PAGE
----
The first thing to look at is tread depth. A penny is an excellent tool forthis. Turn Abraham Lincoln upside down, and stick the penny into the tread groove. If you can see the top of Abe's head, the tire doesn't have enough tread to be safe (or legal, for that matter). Of course, auto supply stores have tread depth gauges that are inexpensive and easy to use.
Tires also have built-in wear indicators: each tread groove will have a four or five spots around the tire that are 2/32 of an inch (the minimum legal tread depth) higher than the rest of the groove. These high spots will create a visible gap in the groove once the tread has worn down to 2/32".
Don't just look at one tread groove, either. Check several, to see if one part of the tire is wearing faster than another. Also, look for "cupping," which is a series of flat spots on the edge of the tread; look at the sidewalls for bulges, which indicate a problem with the tire's internal structure. If you can see wire mesh or threads anywhere, that tire is worse than worn outit may not be safe to drive on. A tire showing any of these conditions needs to be replaced.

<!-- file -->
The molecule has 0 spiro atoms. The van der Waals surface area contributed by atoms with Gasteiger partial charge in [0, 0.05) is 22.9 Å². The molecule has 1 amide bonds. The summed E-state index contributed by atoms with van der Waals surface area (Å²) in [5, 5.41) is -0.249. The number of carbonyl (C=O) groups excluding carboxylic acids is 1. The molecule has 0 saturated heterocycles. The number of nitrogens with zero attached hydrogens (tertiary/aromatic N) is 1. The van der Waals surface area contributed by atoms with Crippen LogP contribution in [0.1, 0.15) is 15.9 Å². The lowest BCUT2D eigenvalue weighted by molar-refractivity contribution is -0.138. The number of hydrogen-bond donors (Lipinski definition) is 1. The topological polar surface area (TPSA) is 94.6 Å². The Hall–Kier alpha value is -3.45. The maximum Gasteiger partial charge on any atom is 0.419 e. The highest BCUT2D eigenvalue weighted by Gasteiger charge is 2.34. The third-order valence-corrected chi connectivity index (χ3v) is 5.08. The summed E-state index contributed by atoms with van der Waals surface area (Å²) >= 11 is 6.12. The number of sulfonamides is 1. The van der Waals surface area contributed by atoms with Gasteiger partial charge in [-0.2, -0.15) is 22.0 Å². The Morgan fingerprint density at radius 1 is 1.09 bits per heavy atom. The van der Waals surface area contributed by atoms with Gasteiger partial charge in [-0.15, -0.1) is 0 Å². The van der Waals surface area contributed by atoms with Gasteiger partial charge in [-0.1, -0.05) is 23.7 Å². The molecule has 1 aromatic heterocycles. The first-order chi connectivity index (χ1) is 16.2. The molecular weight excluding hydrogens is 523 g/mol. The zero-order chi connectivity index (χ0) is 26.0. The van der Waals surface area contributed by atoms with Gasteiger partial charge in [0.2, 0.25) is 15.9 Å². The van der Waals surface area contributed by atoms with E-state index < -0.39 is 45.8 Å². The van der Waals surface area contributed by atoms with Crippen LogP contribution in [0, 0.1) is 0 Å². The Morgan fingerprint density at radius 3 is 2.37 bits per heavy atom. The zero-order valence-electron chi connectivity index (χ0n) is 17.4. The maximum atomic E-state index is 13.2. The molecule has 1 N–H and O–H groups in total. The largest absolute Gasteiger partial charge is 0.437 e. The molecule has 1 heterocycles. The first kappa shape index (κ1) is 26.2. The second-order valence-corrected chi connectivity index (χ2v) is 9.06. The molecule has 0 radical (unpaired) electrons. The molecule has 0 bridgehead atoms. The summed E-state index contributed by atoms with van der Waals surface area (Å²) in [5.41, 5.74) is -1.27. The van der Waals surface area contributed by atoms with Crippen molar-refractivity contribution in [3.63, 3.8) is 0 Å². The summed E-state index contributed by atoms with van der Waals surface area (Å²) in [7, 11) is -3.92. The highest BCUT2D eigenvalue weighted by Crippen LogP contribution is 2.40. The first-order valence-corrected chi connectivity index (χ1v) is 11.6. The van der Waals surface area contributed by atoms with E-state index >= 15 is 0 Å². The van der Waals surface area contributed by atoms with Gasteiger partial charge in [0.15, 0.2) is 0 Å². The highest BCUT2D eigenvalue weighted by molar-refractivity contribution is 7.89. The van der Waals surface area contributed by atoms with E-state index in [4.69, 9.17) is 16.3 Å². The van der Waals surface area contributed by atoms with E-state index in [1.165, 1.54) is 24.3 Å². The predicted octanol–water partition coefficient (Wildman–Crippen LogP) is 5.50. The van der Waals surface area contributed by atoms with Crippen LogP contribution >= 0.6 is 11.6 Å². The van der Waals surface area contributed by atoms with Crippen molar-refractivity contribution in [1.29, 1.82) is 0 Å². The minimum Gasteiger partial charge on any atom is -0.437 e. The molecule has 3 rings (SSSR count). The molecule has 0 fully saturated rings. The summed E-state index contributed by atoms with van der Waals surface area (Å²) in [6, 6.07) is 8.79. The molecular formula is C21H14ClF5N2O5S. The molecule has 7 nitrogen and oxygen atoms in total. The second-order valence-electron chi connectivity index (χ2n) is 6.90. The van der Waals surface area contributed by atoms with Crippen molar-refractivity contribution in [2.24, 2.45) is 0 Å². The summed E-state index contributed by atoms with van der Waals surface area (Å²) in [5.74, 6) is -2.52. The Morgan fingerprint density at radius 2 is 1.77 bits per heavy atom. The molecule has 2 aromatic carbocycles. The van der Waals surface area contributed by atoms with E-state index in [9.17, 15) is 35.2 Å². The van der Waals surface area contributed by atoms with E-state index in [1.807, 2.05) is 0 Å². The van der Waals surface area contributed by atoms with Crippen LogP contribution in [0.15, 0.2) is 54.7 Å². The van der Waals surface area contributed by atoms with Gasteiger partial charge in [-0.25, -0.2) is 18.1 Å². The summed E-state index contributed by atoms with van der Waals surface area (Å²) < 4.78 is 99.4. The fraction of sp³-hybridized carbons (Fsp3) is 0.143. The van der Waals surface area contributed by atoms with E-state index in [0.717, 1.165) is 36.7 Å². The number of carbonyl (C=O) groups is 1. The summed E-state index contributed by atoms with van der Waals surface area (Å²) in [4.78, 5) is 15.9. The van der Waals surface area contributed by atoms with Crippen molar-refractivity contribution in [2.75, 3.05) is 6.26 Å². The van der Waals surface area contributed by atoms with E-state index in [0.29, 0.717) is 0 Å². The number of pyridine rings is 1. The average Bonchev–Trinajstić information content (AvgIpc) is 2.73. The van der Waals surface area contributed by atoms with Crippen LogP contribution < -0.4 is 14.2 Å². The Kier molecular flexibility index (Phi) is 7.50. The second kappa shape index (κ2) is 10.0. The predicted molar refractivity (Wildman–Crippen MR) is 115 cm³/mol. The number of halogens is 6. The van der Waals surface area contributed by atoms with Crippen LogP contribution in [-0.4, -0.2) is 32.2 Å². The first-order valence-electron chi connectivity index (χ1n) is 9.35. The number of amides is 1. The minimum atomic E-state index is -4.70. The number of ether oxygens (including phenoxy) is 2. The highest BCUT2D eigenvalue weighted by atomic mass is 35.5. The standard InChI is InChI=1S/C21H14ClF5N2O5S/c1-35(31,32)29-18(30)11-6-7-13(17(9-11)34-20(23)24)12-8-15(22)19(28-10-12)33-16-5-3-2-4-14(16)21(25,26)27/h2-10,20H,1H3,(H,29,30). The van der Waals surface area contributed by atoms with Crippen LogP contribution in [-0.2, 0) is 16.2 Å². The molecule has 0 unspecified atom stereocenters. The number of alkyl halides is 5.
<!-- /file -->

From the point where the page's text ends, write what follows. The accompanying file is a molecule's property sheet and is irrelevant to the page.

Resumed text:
A change in your driving pattern may call for new tires before they wear out, however. A move from the Sun Belt to a northern clime may mean you'll be in the market for snow tires; if you'll be using what was previously an off-road vehicle on pavement, you may find you need tires better-suited to asphalt.
Finally, emotion can even play a part in tire buying: you might just like the way a certain tire makes your vehicle look, or you may be very interested in new tire technologies like run-flats.
In the market for a new car? MSN Autos is pleased to provide you with information and services designed to save you time, money and hassle. Click to research prices and specifications on any new car on the market or click to get a free price quote through MSN Autos' New-Car Buying Service.